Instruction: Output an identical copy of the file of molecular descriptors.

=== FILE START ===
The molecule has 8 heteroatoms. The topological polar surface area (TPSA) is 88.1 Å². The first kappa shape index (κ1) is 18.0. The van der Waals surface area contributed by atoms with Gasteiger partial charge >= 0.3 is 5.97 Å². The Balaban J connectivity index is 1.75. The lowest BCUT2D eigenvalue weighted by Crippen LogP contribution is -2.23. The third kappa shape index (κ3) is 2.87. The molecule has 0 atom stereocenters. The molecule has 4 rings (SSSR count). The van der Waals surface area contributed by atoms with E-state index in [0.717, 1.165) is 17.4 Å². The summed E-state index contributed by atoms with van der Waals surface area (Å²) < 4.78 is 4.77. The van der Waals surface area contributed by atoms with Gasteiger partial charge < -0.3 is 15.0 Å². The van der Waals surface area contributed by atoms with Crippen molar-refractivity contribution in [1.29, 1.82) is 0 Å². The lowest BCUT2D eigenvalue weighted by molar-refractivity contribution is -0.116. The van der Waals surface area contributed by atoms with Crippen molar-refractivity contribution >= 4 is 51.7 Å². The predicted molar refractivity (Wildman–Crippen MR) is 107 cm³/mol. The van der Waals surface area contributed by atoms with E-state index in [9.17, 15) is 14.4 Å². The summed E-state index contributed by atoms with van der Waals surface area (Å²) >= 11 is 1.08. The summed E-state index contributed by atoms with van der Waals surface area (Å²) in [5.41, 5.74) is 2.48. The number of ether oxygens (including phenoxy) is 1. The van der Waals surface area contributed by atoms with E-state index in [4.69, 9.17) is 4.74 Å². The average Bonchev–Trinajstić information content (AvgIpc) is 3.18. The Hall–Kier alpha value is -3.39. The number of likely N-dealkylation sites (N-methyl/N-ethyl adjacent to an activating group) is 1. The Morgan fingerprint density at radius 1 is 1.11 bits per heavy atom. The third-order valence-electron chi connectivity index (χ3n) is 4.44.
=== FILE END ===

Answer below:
The molecule has 8 heteroatoms. The topological polar surface area (TPSA) is 88.1 Å². The first kappa shape index (κ1) is 18.0. The van der Waals surface area contributed by atoms with Gasteiger partial charge >= 0.3 is 5.97 Å². The Balaban J connectivity index is 1.75. The lowest BCUT2D eigenvalue weighted by Crippen LogP contribution is -2.23. The third kappa shape index (κ3) is 2.87. The molecule has 0 atom stereocenters. The molecule has 4 rings (SSSR count). The van der Waals surface area contributed by atoms with E-state index in [0.717, 1.165) is 17.4 Å². The summed E-state index contributed by atoms with van der Waals surface area (Å²) < 4.78 is 4.77. The van der Waals surface area contributed by atoms with Gasteiger partial charge < -0.3 is 15.0 Å². The van der Waals surface area contributed by atoms with Crippen molar-refractivity contribution in [1.29, 1.82) is 0 Å². The lowest BCUT2D eigenvalue weighted by molar-refractivity contribution is -0.116. The van der Waals surface area contributed by atoms with Crippen molar-refractivity contribution >= 4 is 51.7 Å². The predicted molar refractivity (Wildman–Crippen MR) is 107 cm³/mol. The van der Waals surface area contributed by atoms with E-state index in [9.17, 15) is 14.4 Å². The summed E-state index contributed by atoms with van der Waals surface area (Å²) >= 11 is 1.08. The summed E-state index contributed by atoms with van der Waals surface area (Å²) in [5.41, 5.74) is 2.48. The number of ether oxygens (including phenoxy) is 1. The van der Waals surface area contributed by atoms with E-state index in [4.69, 9.17) is 4.74 Å². The average Bonchev–Trinajstić information content (AvgIpc) is 3.18. The Hall–Kier alpha value is -3.39. The number of likely N-dealkylation sites (N-methyl/N-ethyl adjacent to an activating group) is 1. The Morgan fingerprint density at radius 1 is 1.11 bits per heavy atom. The third-order valence-electron chi connectivity index (χ3n) is 4.44.